Citing SSA data, the GAO said the size of case files now is five times what it was when the quota was imposed in 2007, yet it has not been formally reviewed since then. The quota was implemented to reduce a huge backlog of cases. At the end of fiscal 2020, more than 418,000 requests for disability hearings were pending and the average wait for a hearing was about one year. As bad as that is, it’s better than the backlog high of 1 million-plus in 2016. “The agency had a fiscal year 2021 goal to eliminate the backlog, but due to the pandemic no longer expects to meet this goal,” the GAO wrote. More than 12 million adults and their dependents received about $185 billion in benefits from the Social Security disability programs as of December 2019.

Heavy case files fuel the backlog and the quota controversy.

“It’s not uncommon for us to have a thousand pages of medical records,” said Penny Loucas, a Cleveland administrative law judge since 2009. “My two cases on Monday, 4,000 and 6,000 pages. … When you have something like that, you should be given leeway to take your time to do it right. Take your time to do it right the first time so you don’t have to go back a second time. And that is where the quota system, the way it is currently imposed, does not give us that flexibility.”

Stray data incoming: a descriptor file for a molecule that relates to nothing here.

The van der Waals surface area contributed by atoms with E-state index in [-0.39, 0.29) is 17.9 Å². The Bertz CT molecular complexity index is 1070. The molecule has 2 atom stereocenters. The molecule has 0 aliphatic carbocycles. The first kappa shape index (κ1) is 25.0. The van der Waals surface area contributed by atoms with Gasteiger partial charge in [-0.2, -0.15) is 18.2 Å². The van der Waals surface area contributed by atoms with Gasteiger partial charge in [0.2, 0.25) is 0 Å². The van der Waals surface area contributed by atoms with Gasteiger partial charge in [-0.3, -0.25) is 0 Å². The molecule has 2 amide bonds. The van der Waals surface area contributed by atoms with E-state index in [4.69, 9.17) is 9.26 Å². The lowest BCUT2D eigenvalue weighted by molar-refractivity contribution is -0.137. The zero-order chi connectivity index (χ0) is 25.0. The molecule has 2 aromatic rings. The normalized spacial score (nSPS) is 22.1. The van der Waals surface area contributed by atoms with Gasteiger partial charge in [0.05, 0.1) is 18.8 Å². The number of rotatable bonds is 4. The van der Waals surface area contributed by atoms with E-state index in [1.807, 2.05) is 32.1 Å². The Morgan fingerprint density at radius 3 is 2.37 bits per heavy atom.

Now, acting SSA commissioner Kilolo Kijakazi “is undertaking a thoughtful and comprehensive review of many of the agency’s policies and procedures, and this is a policy she will review,” said Mark Hinkle, an agency spokesman. “She is reviewing policies with the view that it is important to balance customer service to the public and expectations for our employees and unions.”

From the customer-service side, no one wants “to be judged by someone who feels pressure to simply skim the submissions in our case due to the need to meet a quota,” emailed Nancy Altman, president of Social Security Works, which advocates for a strong Social Security program. “Today’s disability benefits cases, with the immense size of case files, are much too complicated for judges to carefully examine each one, if forced to do so under an artificial time constraint. The crushing workload on Administrative Law Judges is not a fair burden to put on these hard-working civil servants — and it’s even more unfair to the people applying” for Social Security Disability Insurance and Supplemental Security Income.

For those applicants, it might be unfair theoretically but not in practice.

The quota system, perhaps unwittingly, provides judges an incentive to rule in favor of beneficiaries.

Decisions favoring beneficiaries generally are accepted as final. The government does not appeal. However, most decisions that deny complaints are appealed by beneficiaries, two judges explained.

Does this encourage judges to rule for beneficiaries because the decision is not likely to be scrutinized by the SSA Appeals Council or a federal court?

“Absolutely, absolutely,” said Thomas Snook of Miami, who retired after 20 years as an ALJ.

Loucas, a regional vice president with the Association of Administrative Law Judges, agreed, saying “a favorable decision will more likely than not, with other things being equal, be issued more quickly. … The judge does not have to meticulously take his time, her time, to go through the 1,000 pages to find the information that is needed to support a favorable decision. … The person’s not going to appeal it. The government’s not going to appeal it. So no one’s going to look under the covers to see did you do a good-enough job finding the evidence to support this decision.”